A southeast Kansas judge, whose failed nomination to a state appeals court marked an early defeat for Gov. Laura Kelly, is retiring after lawmakers condemned him over partisan tweets.
Judge Jeffry Jack announced Friday that he will retire Jan. 2, following a blowup over his nomination in March.
Jack has been a district court judge in Labette County since 2005. But it was Kelly’s nomination of him to the Kansas Court of Appeals that brought him statewide recognition — and criticism.
Within days of the nomination, old tweets from Jack surfaced. The tweets were laced with profanities and targeted President Donald Trump and Republicans.
Jack withdrew his name at Kelly’s request. But a legal dispute between Kelly and Senate President Susan Wagle, a Wichita Republican, over how the appeals court opening should be filled kept the controversy alive. The fight traveled up to the Kansas Supreme Court, which ruled that the law didn’t allow Jack’s nomination to be withdrawn.
That forced a highly unusual session of the Senate, with senators returning to Topeka in May for the sole purpose of voting down Jack’s nomination. The session cost roughly $16,000, and Jack was defeated 0-38.
At the time, many senators also signed a letter to the Kansas Commission on Judicial Conduct that said the controversial social media statements by Jack “impugn the dignity of his office and call into question” his ability to serve as a judge. The letter asked the commission to open an investigation into Jack.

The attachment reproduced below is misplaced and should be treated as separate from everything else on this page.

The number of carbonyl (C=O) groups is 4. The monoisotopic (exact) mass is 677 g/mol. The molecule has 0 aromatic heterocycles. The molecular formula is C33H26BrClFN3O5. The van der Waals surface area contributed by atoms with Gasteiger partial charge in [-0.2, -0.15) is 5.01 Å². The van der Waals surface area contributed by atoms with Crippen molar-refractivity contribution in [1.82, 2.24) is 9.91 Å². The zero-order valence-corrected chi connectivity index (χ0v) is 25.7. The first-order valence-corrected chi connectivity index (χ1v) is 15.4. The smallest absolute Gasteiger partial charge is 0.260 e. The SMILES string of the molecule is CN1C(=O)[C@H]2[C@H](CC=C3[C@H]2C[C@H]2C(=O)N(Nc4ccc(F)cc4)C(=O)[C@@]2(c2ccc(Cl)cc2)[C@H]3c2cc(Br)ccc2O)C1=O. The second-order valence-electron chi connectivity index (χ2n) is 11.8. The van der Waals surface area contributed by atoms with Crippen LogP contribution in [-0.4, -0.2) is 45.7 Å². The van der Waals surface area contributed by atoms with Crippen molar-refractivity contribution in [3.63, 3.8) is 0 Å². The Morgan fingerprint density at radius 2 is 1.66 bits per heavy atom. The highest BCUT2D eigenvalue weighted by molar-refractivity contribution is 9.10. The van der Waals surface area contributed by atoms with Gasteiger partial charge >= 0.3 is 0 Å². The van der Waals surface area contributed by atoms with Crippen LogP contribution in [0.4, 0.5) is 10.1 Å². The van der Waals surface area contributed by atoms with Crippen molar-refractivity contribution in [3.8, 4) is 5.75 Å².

Jack made no mention of the past controversy in a statement Friday.
“I have been privileged to be trusted by the people of the 11th Judicial District to serve them for 14 years as a district court judge,” Jack said. “It is at the trial court where Kansans go to resolve disputes and seek justice, and I am honored to have been able to make a contribution.”
Jack, who served in the Kansas House from 2003 to 2005 before becoming a judge, will become the area director for Big Brothers Big Sisters of Douglas County, which is based in Lawrence.